Article from Making Music, November 1987
Geoff Nicholls gets disastrous
"Rrring" went the telephone. "Colbert here, do you have any tips for avoiding disasters on stage; and by the way, where's this month's Drumhum?" Well, I couldn't think of any tips offhand, but I did get to recalling some of the piteous situations I've endured behind the kit in a 'career' which with luck has its better moments to come.... Put any two musicians round a pub table and they'll vie all night for the most appalling gig story.
Of course this isn't difficult since almost every gig in Britain (unless you've 'made it') has an even chance of being a disgrace. Derisory money, and you're lucky if you get a half of bitter on the house. This is presumably what makes British bands so tough, inventive and humorous. But I don't applaud the fact that most gigs are run by people who don't give a toss.
The MU are forever pointing out to rock musicians that it's only by solidarity and concerted action that this situation will ever improve. But although I agree in principle, this plea has never had much success. Why? Well try asking gold-prospectors to join a union then share and share alike. So long as the British pop scene is the equivalent of digging for gold, the MU will only get lip service from the majority of star-struck hopefuls and will be treated with contempt by the average gig promoter. He knows there are hundreds of bands who'll eat dirt if the present band won't. (Decent promoters do exist and I salute you.)
The fact that all this is called paying your dues, and that you'll have loads of material for your film script may be small compensation at the time. Like returning early from a desperately needed holiday in order to do a totally insignificant gig in a pub in Reading to find you've been double-booked; and the following night to play an equally poxy gig in Acton, dragging your bass drum in and plonking it down centre 'stage' directly on the spot chosen as a toilet by the landlord's alsatian. Ace guitarist Dave Ellis, whose band I was in at the time of these little teasers, used to take a perverse delight in such adversity, which became known as "horsehair" — as in "horsehair shirt" — Dave's Liverpool drollery for all situations of great discomfort and depression, which were (and are, come to think of it) not at all infrequent.
But is such ignominy necessary? Well it's character-building, lad, and does prepare you to expect the unexpected in a cut-throat business. Musicians — along with stand-up comics perhaps — are traditionally the toughest of entertainers. Actors, for example, loathe musicians as coarse, uncouth and unruly. Generally a fair assessment. Witness the recent debacle between the infantile musos and the puffed-up actors in the West End musical 'Cabaret' (with Toyah in the middle having a good laugh). A classic case if ever I heard one. But while it's just as much a slog to make it as a thespian, acting is generally more genteel. When not working actors are 'resting'. It's not much fun, but at least it's accepted — an actor can't do much without a script and a theatre company. Musicians can't 'rest'. They have to practise, write songs, study computer manuals (!), and get off their bums and form bands. This entails any amount of ruggedness of spirit and bravado, playing in dives to audiences who don't give a monkey's, because they're spoilt for choice. In any case, they don't know any more than the average A&R man that you're the next Terence Trent D'Arby.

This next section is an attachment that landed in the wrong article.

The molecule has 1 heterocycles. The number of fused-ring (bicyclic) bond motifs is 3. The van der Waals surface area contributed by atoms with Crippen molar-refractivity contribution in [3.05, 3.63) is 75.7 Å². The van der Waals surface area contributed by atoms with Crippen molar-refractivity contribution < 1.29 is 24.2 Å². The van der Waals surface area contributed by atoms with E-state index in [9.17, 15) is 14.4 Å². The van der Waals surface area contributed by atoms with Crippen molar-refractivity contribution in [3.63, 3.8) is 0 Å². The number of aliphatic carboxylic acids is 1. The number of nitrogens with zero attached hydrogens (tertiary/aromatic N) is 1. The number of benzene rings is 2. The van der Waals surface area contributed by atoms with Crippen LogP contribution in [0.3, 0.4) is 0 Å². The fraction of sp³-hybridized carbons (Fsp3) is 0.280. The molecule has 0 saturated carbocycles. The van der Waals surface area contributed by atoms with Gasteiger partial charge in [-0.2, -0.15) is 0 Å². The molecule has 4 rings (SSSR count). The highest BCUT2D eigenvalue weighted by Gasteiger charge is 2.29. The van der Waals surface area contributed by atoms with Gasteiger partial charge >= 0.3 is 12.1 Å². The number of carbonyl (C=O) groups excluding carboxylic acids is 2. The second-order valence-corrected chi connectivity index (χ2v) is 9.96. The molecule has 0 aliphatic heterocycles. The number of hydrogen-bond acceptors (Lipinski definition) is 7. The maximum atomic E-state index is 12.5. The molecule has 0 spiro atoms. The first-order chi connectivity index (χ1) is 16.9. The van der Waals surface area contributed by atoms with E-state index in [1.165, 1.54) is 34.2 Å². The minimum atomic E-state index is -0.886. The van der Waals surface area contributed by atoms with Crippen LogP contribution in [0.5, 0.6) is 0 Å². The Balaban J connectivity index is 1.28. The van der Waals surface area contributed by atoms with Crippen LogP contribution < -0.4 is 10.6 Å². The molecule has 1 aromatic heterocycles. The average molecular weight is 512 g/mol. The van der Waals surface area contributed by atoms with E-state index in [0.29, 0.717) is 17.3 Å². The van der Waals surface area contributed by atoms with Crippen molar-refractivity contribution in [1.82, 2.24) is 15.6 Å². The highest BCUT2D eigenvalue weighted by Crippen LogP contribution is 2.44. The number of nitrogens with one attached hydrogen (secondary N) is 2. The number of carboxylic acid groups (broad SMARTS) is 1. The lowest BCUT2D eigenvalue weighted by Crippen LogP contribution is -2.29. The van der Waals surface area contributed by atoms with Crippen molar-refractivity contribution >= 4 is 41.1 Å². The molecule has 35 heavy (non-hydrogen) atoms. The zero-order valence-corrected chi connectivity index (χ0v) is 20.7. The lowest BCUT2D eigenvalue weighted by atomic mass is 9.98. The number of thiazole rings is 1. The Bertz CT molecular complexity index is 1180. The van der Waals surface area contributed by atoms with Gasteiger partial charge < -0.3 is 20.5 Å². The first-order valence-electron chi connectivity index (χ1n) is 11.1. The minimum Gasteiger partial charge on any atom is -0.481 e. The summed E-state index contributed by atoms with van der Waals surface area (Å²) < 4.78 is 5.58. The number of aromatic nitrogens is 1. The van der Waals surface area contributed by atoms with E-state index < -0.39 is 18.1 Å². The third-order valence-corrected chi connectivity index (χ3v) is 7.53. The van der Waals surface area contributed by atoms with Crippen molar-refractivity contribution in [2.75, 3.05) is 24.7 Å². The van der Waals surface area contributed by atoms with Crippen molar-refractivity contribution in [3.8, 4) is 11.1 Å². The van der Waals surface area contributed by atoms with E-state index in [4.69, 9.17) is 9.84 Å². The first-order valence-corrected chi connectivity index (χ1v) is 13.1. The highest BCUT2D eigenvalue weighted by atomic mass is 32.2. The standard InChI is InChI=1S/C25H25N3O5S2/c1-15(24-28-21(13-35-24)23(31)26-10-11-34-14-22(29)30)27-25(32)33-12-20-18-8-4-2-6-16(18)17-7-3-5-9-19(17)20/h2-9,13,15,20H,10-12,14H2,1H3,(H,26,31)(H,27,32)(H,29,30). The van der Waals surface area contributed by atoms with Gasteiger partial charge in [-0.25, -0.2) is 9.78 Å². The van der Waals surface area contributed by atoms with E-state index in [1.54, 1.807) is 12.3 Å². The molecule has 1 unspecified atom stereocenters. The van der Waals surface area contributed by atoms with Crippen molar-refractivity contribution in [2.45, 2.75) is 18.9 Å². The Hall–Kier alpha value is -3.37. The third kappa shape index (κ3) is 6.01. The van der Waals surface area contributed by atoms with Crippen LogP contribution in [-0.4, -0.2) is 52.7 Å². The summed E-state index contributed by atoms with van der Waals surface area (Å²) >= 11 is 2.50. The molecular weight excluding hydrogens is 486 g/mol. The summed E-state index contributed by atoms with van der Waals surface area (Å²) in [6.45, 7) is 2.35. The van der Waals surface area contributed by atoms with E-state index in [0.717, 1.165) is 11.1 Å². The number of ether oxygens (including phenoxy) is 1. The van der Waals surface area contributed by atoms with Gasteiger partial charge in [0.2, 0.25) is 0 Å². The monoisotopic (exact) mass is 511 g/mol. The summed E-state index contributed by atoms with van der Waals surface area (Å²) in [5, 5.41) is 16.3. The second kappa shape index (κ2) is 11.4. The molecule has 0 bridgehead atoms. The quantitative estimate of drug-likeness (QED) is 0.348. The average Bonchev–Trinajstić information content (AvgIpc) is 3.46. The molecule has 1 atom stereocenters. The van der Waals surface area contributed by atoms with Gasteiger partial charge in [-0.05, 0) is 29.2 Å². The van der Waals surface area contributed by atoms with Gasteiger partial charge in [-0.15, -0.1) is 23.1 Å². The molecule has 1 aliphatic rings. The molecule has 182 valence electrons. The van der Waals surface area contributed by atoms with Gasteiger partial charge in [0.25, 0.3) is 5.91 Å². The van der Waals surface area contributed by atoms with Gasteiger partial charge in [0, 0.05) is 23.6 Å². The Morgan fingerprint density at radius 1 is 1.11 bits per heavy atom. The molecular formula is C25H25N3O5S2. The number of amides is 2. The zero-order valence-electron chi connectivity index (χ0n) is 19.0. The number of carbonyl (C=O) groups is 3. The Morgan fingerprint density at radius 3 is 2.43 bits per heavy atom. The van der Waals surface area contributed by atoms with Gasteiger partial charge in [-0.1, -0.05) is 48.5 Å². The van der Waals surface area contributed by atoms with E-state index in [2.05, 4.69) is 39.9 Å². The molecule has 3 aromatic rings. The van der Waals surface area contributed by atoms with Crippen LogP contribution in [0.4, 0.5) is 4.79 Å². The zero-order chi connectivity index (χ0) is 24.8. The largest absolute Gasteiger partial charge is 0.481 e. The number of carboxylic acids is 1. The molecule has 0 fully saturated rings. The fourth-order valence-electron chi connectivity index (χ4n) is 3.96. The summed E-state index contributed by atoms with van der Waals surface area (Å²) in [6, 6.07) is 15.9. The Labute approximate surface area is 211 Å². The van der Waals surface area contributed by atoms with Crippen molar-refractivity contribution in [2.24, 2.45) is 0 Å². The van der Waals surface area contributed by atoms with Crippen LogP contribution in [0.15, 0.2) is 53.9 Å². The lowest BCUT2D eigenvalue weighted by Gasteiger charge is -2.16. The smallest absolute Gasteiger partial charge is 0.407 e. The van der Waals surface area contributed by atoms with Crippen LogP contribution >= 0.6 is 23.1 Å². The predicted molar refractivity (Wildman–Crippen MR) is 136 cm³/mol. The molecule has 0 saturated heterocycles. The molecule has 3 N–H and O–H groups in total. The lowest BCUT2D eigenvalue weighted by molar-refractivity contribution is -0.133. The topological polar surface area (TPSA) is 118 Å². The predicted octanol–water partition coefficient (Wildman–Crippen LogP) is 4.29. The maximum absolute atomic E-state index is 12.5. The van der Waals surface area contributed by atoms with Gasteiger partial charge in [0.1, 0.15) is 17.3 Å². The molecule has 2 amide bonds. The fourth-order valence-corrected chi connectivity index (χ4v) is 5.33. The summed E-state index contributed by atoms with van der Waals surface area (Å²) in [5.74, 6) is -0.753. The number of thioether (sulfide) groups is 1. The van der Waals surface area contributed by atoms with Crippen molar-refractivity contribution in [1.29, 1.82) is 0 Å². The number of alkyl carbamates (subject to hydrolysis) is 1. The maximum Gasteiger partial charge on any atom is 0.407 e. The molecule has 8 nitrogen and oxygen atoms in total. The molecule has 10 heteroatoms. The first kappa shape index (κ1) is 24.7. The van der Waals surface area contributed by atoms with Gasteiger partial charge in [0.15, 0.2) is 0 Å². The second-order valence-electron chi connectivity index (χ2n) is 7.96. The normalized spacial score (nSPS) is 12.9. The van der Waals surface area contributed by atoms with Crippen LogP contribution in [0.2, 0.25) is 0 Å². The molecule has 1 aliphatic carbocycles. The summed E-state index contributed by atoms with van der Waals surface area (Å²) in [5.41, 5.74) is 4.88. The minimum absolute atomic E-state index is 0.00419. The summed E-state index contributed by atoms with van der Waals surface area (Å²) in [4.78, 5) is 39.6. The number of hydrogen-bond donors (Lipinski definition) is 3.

But not only does it toughen you up and provide you with anecdotes to stultify your friends, you learn what you can and cannot do. Like you can't drink beer and play drums. OK, some people can, but I'd be more than a little suspicious. I mean some people drink six pints and say they can drive a car — which is bollocks — so how the hell can you do something really tricky like play a drumkit? Yes, I have heard of Keith Moon, and we all occasionally make the mistake of trying it. I learned my lesson on a gig at Edinburgh University (thank God for college gigs). An old mate turned up who likes a bevy, and being a Scottish Union there was a barrel of free beer on hand. Too late I remembered I had to go on and play a fiendishly involved 1½ hour set. I got through, but every minute was like my last.
By the way, on one of the few hot days last summer I turned up for a gig and had a pint of ice-cold lager before going on. Unfortunately I'd been at the dentist all afternoon and was (presumably) pumped full of novocaine. I sat down at the kit and started to shake. It took about 10 minutes of strenuous playing and sweating before I started to feel normal. Has anyone else had this experience?
So it's going to be tough, but that's what produced the laughs and the resilience. A bit like the army. Oh God do I have to go through this? Well, you can always dream up an exception like Steve White, the kid from nowhere who's suddenly touring the world with Style Council and doing drum clinics with Peter Erskine. All right he got lucky, but we all get lucky sometime. The difference is he got lucky young and was good enough to handle it. He'd already been working his butt off for years, practising and listening seriously. Moreover, he's dedicated enough to go on working, and he'll still go through as much heartache as the rest, you can bet.
So, in sum; accept the horsehair and get something positive out of every gig that comes along. Meanwhile, join the MU and fight to make conditions better. And when you get the elbow (everyone has sometime) think of the rubbishing Michael Jackson just got for 'Bad'. Bounce back, and give us all a headache.
Feature by Geoff Nicholls
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